USCIS, EAD Cards and Adjustment Interviews

UnknownWhen you go in to USCIS to be interviewed for your I-485 application, it has been the practice for USCIS to take your EAD card at that time.  Why did they develop this policy?  Really who knows.  It makes no sense as you are not yet approved and need the EAD to travel and work.  Despite this, USCIS has routinely done these (they say only in cases that they are going to approved, but my experience is that they do this in every case).

Recently the American Immigration Lawyer’s Association (the Bar Association for Immigration Lawyers) met with USCIS on this issue and, eventually, USCIS changed their position.  They have informed offices that they should return the EAD card to applicants at the end of the meeting.  If the office does not, you can ask them to return it based upon the Central Office policy.  We are glad that USCIS agreed to this as keeping the EAD card, especially when there are cases where the office may expect to have the case approved quickly, but is unable to get it approved quickly (perhaps the officer leaves and the case is not re-assigned for a couple of weeks or months, perhaps something else comes up).  Leaving a person without the EAD leaves them without proof of ability to work or travel, and with less proof of status in this country.

In addition, USCIS informed AILA that an “ADIT stamp may be provided before the arrival of the Permanent Resident Card at the discretion of the field office,” and that “a new LPR will be recognized as employment authorized, based on LPR status, in the e-verify and SAVE systems, should an inquiry be made between the date that a Form I-485 is approved and when the Permanent Resident Card is received.”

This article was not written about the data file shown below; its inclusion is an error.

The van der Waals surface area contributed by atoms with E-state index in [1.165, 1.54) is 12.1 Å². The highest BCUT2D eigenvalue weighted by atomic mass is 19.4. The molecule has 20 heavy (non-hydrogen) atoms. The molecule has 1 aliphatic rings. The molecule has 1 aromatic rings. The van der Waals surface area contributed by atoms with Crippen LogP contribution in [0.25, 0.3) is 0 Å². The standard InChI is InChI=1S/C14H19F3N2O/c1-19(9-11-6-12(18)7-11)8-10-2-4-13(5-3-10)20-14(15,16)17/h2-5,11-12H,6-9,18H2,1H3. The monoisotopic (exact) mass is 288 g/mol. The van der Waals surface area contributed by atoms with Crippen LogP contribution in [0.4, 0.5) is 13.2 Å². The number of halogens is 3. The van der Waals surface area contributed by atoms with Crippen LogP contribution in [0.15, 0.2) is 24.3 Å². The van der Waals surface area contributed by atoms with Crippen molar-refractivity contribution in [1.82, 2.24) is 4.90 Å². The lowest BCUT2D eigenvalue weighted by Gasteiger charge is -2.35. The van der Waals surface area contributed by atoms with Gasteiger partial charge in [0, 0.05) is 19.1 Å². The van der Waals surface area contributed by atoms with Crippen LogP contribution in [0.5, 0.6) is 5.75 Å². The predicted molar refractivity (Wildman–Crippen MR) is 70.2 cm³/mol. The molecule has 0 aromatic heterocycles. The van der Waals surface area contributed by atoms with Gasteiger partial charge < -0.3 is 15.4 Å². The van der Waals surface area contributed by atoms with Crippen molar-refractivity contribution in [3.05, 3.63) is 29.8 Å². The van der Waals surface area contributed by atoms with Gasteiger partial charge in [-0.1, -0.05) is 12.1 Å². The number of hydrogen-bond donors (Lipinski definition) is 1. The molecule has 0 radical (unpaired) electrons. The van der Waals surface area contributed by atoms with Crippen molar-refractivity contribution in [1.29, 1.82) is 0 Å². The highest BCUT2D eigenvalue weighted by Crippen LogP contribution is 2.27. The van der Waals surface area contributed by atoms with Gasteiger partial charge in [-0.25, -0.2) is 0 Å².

These are also welcome changes to current policy.  If you have any questions leave a comment below or send me an email.  Please remember, as always, this blog does not offer legal advice. If you need legal advice, consult with a lawyer instead of a blog. Thank you.

Author: Adam Frank, Esquire

I am an immigration attorney with over 20 years of experience. I was graduated from Brandeis University undergrad in 1990 and then spent a year traveling around Central America. In 1991 I began attending the University of Baltimore School of Law and was graduated in 1994. I began working in Immigration Law in 1998 when I joined a small law firm and, in 2000 opened my own firm with my law partner Ed Leavy. Sadly, Ed passed away in 2011. I am still a partner in my own firm with my current partner Brendan Delaney. Our firm is Frank & Delaney Immigration Law, LLC.

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